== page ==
Grant Turner had waived the cost of moving the front door for reimbursement before the meeting.

Adams and Bridges agreed that some changes to the historic elements were necessary to bring the building into conformity.

“Again, I come back to this statement that there are ADA requirements that will require changes, even in a historic building, in order to meet current requirements. … I think they went above and beyond to receive the approval of the Historic Preservation Committee and… work with SHPO (State Historic Preservation Office), ”said Bridges.

Adams agreed.

“At the end of the day, what’s important is that we work to preserve and make sure what we get in the end is to the best of our ability to meet Home Secretary’s standards,” a- he declared. “There are going to be conflicts with ADA compliance and with historic preservation. It is well noted in the standards of the Ministry of the Interior where it is sometimes possible. … ADA often trumps these historic preservation efforts.

Traditional RDA grant

Hoskins and Folda said they believe the project is more like a traditional RDA grant.

“I am really concerned about all of this. … I think it’s more about RDA than historical RDA, ”Hoskins said. “I’m afraid the questions asked by Ms. Folda have not been answered, and I’m just a little concerned about the whole situation.”

A traditional RDA grant reimburses up to 30 percent of eligible expenses for renovating historic downtown buildings. The RDA Historic Preservation Grant offers a possible reimbursement of 50 percent for eligible repairs that preserve the architecture of the building. Applicants can only receive one grant.

Grant Turner said city staff recommended that he apply for the RDA grant for historic preservation.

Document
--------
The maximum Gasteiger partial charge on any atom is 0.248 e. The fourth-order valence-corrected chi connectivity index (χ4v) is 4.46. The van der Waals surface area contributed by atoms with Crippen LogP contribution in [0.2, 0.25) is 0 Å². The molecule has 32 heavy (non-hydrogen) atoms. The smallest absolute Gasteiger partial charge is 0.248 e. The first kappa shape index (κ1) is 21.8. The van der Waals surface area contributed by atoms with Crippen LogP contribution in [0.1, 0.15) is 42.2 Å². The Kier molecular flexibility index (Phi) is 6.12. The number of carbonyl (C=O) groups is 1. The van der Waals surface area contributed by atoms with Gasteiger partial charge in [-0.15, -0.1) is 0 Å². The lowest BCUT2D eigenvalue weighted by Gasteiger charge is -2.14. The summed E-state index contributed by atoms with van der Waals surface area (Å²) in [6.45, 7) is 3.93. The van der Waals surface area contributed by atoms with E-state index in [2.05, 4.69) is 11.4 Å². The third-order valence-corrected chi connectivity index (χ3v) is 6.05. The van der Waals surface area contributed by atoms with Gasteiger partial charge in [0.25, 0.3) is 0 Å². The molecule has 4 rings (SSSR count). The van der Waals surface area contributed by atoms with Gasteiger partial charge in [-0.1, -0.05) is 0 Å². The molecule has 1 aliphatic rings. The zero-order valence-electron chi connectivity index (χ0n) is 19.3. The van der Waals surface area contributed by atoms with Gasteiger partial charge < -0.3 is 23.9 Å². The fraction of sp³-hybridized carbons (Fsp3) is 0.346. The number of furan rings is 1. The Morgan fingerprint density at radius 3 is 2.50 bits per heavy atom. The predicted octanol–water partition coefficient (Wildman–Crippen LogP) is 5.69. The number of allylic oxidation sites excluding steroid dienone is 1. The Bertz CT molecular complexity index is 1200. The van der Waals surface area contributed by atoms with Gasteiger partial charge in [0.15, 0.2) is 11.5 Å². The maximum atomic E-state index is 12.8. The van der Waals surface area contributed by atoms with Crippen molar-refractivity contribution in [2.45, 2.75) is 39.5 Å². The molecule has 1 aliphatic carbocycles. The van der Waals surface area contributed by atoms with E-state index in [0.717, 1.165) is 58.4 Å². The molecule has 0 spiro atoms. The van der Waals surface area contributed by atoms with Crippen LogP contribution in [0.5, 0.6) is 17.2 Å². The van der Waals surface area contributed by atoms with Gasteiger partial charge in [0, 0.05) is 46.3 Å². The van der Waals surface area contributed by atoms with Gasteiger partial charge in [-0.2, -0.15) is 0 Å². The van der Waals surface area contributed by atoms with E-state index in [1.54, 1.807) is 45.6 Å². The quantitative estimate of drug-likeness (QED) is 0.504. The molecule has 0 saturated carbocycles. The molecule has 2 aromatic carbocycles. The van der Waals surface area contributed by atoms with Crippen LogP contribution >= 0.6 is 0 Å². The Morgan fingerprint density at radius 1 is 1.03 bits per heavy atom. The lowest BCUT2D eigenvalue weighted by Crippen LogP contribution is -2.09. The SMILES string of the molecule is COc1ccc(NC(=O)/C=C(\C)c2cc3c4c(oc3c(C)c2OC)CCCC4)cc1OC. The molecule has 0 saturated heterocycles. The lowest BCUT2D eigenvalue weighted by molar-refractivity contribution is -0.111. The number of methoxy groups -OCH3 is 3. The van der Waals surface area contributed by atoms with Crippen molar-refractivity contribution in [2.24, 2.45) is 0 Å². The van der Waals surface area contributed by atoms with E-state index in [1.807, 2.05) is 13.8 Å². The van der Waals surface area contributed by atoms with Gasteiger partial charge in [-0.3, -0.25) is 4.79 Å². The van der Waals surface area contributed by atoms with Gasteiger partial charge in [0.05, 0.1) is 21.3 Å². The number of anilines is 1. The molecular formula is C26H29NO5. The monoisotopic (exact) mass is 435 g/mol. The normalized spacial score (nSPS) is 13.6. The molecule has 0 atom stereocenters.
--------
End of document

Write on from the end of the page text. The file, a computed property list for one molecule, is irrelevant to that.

“I think it sets a bad precedent,” Folda said. “I think anyone on Main Street after that would say, ‘I’m doing a renovation too, and as long as I add ramps, you’re going to cover 50 percent of my project. “”

Bridges and Adams said they were worried otherwise.

Bridges said that by denying the motion, the board was saying that they were actually going to be “really, really picky” about who it funds and if they don’t want to “track exactly what it is, what that sounds like, then we’re going to get people to build “whatever they want.”

“I think we’ve come to a point where we have a candidate who is very accommodating to make sure he can do whatever he can to preserve and maintain this building as much as possible, knowing that part of that won’t be possible because of ADA requirements, ”Adams added.

After the meeting, Grant Turner said the denial showed everyone that historic preservation was not important to McManus and damaged the reputation of the town’s historic preservation committee, which reviewed and approved the project at two times.

“He’s just undone years of work,” he said of McManus.

Grant Turner said he plans to reapply for the grant, including an additional $ 63,032 for the second phase, in July, when there is a “city representative” council. It will also be a new fiscal year.

Contact reporter Celia Shortt Goodyear at [email protected] or 702-586-9401. Follow her on Twitter @csgoodyear.